Sensing DNA Opening in Transcription Using Quenchable Förster Resonance Energy Transfer

Cordes, T., Santoso, Y., Tomescu, A. I., Gryte, K., Hwang, L. C., Camará, B., Wigneshweraraj, S. & Kapanidis, A. N., 2010, In : Biochemistry. 49, 43, p. 9171-9180 10 p.

Research output: Contribution to journalArticleAcademicpeer-review

Copy link to clipboard


  • 2010BiochemCordesSupp.pdf

    Final publisher's version, 536 KB, PDF document

    Request copy

  • 2010BiochemCordes.pdf

    Final publisher's version, 3 MB, PDF document

    Request copy


  • Thorben Cordes
  • Yusdi Santoso
  • Alexandra I. Tomescu
  • Kristofer Gryte
  • Ling Chin Hwang
  • Beatriz Camará
  • Sivaramesh Wigneshweraraj
  • Achillefs N. Kapanidis
Many biological processes, such as gene transcription and replication, involve opening and closing of short regions of double-stranded DNA (dsDNA). Few techniques, however, can study these processes in real time or at the single-molecule level. Here, we present a Förster resonance energy transfer (FRET) assay that monitors the state of DNA (double- vs single-stranded) at a specific region within a DNA fragment, at both the ensemble level and the single-molecule level. The assay utilizes two closely spaced fluorophores: a FRET donor fluorophore (Cy3B) on the first DNA strand and a FRET acceptor fluorophore (ATTO647N) on the complementary strand. Because our assay is based on quenching and dequenching FRET processes, i.e., the presence or absence of contact-induced fluorescence quenching, we have named it a “quenchable FRET” assay or “quFRET”. Using lac promoter DNA fragments, quFRET allowed us to sense transcription bubble expansion and compaction during abortive initiation by bacterial RNA polymerase. We also used quFRET to confirm the mode of action of gp2 (a phage-encoded protein that acts as a potent inhibitor of Escherichia coli transcription) and rifampicin (an antibiotic that blocks transcription initiation). Our results demonstrate that quFRET should find numerous applications in many processes involving DNA opening and closing, as well as in the development of new antibacterial therapies involving transcription.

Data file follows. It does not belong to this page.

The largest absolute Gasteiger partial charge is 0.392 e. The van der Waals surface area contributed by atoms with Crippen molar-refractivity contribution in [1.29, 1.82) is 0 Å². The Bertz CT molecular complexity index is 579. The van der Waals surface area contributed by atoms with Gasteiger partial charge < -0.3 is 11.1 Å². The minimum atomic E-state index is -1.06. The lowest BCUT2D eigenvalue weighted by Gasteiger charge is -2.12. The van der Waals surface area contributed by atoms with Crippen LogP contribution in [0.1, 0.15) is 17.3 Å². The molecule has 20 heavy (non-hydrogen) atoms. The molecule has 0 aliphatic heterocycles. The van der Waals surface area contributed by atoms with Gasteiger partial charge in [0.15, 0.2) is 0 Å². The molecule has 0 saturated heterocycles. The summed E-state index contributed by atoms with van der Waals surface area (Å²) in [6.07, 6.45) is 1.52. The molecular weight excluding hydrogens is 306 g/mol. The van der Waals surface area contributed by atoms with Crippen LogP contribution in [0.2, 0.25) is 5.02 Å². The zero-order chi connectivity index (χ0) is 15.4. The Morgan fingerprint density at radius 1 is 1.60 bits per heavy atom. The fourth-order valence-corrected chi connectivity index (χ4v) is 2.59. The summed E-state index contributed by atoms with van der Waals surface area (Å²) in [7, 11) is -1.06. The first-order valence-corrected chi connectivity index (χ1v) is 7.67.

Original languageEnglish
Pages (from-to)9171-9180
Number of pages10
Issue number43
Publication statusPublished - 2010

ID: 14535294